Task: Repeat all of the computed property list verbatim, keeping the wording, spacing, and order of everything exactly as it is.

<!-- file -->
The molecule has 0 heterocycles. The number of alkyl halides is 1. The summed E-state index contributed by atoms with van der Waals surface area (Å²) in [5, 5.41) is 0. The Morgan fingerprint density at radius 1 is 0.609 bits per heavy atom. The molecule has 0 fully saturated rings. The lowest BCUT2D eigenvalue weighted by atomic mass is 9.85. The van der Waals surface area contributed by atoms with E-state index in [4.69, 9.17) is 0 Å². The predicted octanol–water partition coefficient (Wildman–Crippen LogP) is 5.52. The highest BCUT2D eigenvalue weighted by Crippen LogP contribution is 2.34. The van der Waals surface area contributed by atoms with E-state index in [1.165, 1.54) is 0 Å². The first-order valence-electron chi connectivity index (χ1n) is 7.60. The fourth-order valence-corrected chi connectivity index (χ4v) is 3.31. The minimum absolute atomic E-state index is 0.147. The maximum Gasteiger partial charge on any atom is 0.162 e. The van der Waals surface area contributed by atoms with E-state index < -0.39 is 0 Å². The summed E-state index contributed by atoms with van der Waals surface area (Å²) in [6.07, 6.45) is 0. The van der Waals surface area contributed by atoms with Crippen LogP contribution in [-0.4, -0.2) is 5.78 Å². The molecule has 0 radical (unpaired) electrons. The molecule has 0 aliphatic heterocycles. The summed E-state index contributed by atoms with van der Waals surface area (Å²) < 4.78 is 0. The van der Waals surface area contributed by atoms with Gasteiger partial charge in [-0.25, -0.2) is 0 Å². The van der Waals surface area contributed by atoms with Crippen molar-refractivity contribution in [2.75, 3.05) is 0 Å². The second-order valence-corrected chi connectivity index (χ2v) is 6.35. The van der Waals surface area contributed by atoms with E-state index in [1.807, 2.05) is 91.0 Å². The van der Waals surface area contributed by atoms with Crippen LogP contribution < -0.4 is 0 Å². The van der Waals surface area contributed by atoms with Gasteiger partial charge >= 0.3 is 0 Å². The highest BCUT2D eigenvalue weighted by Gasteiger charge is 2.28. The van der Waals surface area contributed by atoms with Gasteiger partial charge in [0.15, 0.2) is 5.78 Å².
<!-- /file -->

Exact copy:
The molecule has 0 heterocycles. The number of alkyl halides is 1. The summed E-state index contributed by atoms with van der Waals surface area (Å²) in [5, 5.41) is 0. The Morgan fingerprint density at radius 1 is 0.609 bits per heavy atom. The molecule has 0 fully saturated rings. The lowest BCUT2D eigenvalue weighted by atomic mass is 9.85. The van der Waals surface area contributed by atoms with E-state index in [4.69, 9.17) is 0 Å². The predicted octanol–water partition coefficient (Wildman–Crippen LogP) is 5.52. The highest BCUT2D eigenvalue weighted by Crippen LogP contribution is 2.34. The van der Waals surface area contributed by atoms with E-state index in [1.165, 1.54) is 0 Å². The first-order valence-electron chi connectivity index (χ1n) is 7.60. The fourth-order valence-corrected chi connectivity index (χ4v) is 3.31. The minimum absolute atomic E-state index is 0.147. The maximum Gasteiger partial charge on any atom is 0.162 e. The van der Waals surface area contributed by atoms with E-state index < -0.39 is 0 Å². The summed E-state index contributed by atoms with van der Waals surface area (Å²) in [6.07, 6.45) is 0. The van der Waals surface area contributed by atoms with Crippen LogP contribution in [-0.4, -0.2) is 5.78 Å². The molecule has 0 radical (unpaired) electrons. The molecule has 0 aliphatic heterocycles. The summed E-state index contributed by atoms with van der Waals surface area (Å²) < 4.78 is 0. The van der Waals surface area contributed by atoms with Gasteiger partial charge in [-0.25, -0.2) is 0 Å². The van der Waals surface area contributed by atoms with Crippen molar-refractivity contribution in [2.75, 3.05) is 0 Å². The second-order valence-corrected chi connectivity index (χ2v) is 6.35. The van der Waals surface area contributed by atoms with E-state index in [1.807, 2.05) is 91.0 Å². The van der Waals surface area contributed by atoms with Crippen LogP contribution < -0.4 is 0 Å². The van der Waals surface area contributed by atoms with Gasteiger partial charge >= 0.3 is 0 Å². The highest BCUT2D eigenvalue weighted by Gasteiger charge is 2.28. The van der Waals surface area contributed by atoms with Gasteiger partial charge in [0.15, 0.2) is 5.78 Å².